Other spies, primarily. According to an FBI press release (it's available on their Web site), Hanssen is supposed to have "compromised numerous human sources of the U.S. Intelligence Community, dozens of classified U.S. Government documents, including `Top Secret' and `codeword' documents, and technical operations of extraordinary importance and value... Hanssen compromised FBI counterintelligence investigative techniques, sources, methods and operations, and disclosed to the KGB the FBI's secret investigation of Felix Bloch, a foreign service officer, for espionage." The Washington Post reports that, "Hanssen was on assignment from the FBI to the State Department's Office of Foreign Missions, which monitors foreign diplomats. That position gave him access to information about suspected intelligence agents posted in this country."
In other words, the information Hanssen gave the KGB was largely related to our own spying activity -- not to stuff that actually had anything to do with real life. This is the inbred spy-world mentality we're dealing with. Hanssen's "grave" act of treason was nothing more than divulging trade secrets about our own spy industry.
With "damage" like this, who needs "security?"
I'm not saying there's no need for a certain amount of intelligence-gathering. In the post-Cold War world, there are certainly plenty of people out there who like to blow things up, shoot things down, and commit other acts of "terrorism" (which they generally consider not terrorism, but resistance against a military power that likes to impose its will upon the rest of the world -- and frankly, if I were an Arab, a Chilean, or a Chinese, I might agree with that viewpoint).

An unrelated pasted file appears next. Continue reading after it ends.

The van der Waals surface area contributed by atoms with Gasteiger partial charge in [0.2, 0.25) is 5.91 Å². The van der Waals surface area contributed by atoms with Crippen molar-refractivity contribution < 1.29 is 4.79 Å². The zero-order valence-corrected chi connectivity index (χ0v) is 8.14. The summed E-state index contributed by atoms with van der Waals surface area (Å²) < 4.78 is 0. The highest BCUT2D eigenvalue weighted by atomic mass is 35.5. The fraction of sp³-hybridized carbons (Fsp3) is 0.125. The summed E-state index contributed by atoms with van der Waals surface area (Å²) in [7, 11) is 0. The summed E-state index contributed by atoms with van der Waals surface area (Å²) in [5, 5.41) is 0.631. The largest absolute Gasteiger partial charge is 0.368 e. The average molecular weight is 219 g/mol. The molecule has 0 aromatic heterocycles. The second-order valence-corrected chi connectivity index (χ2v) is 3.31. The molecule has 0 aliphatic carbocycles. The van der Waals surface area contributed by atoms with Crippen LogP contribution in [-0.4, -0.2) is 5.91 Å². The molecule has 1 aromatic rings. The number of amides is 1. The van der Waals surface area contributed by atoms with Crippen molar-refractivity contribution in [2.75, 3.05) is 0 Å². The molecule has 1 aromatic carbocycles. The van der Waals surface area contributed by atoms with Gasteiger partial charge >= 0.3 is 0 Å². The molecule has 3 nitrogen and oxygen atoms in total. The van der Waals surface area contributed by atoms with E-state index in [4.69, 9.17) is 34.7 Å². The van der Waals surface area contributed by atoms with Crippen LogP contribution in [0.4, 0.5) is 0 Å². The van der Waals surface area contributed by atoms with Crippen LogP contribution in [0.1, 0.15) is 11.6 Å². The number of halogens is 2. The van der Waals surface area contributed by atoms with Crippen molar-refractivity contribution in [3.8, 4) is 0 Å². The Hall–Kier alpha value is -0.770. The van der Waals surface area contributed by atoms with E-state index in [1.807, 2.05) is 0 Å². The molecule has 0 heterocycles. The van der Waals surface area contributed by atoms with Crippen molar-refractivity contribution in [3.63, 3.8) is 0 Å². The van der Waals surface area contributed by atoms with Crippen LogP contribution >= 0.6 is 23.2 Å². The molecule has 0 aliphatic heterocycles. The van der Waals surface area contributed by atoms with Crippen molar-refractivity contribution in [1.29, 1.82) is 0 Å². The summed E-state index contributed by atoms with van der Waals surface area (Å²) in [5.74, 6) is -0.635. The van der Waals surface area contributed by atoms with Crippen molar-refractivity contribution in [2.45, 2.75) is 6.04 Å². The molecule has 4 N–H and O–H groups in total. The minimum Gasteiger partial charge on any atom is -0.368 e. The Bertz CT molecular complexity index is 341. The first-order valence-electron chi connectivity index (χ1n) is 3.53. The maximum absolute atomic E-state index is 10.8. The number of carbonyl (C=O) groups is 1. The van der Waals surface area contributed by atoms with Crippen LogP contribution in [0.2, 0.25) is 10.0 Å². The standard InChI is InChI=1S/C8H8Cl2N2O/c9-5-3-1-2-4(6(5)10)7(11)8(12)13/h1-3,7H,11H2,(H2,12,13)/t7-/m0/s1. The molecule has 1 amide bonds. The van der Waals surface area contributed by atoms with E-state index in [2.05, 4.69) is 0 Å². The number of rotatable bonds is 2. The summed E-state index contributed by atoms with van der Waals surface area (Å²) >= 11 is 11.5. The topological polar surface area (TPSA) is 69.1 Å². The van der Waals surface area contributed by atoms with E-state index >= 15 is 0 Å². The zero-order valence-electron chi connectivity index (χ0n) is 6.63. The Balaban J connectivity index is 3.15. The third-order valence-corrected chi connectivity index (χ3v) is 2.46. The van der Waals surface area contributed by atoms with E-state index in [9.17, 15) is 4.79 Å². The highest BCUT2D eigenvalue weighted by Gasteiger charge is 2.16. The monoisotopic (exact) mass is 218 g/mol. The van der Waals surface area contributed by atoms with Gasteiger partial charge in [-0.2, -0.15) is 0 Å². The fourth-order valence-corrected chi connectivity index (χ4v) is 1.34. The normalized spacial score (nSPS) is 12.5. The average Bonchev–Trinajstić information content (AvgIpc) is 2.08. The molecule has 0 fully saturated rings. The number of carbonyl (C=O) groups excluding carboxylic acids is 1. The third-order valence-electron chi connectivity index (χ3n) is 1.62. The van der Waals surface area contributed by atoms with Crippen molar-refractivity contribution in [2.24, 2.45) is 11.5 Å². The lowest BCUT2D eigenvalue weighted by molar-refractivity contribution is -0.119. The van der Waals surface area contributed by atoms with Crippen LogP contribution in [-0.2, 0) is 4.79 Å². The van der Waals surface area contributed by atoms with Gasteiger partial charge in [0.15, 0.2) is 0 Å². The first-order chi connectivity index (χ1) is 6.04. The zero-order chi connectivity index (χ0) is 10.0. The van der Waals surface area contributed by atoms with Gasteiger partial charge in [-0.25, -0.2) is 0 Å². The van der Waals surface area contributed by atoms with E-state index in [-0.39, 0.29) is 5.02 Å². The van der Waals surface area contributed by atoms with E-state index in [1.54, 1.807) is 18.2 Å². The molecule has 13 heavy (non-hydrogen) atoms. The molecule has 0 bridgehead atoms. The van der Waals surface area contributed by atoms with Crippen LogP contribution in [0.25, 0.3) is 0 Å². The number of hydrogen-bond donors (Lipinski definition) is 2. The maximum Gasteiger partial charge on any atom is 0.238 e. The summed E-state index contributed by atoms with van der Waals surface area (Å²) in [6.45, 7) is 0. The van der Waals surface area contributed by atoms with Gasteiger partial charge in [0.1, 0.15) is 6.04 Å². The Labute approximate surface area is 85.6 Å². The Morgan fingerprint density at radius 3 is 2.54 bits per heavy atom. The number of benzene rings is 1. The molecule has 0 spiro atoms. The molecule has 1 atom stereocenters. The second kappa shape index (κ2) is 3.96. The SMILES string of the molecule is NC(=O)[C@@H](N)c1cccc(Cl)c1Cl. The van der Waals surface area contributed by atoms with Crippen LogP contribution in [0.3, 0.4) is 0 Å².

But the Russians are supposed to be our friends these days -- just like Germany, Japan, Italy, and those other countries we were at war with a few decades ago. So why is it so awful that one of our own agents was selling them information -- and information that was only about our spying methods?
Nose? What nose?
I think it's mostly that the FBI is embarrassed that this was going on right under its nose for 15 years -- not that the actual security breaches were any big deal. FBI officials have some egg on their face, and by calling Hanssen every name in the book to portray him as a conniving scoundrel, they're trying to distract people's attention from the fact that they're the ones who screwed up, by letting him spy on them undetected for so long.
I say, what's all the fuss about? If this guy was causing such severe damage to the country over the past 15 years, then why has that period been such a great and prosperous time for the United States of America? Since 1986, we've seen the fall of the Iron Curtain (obviously, Hanssen's spy work was of no help to the Russians there), an economic boom the likes of which we haven't seen since the '50s, and an overall decrease in threats to our country from any quarter. With "damage" like this, who needs "security?"
Copyright © 2001 John J. Kafalas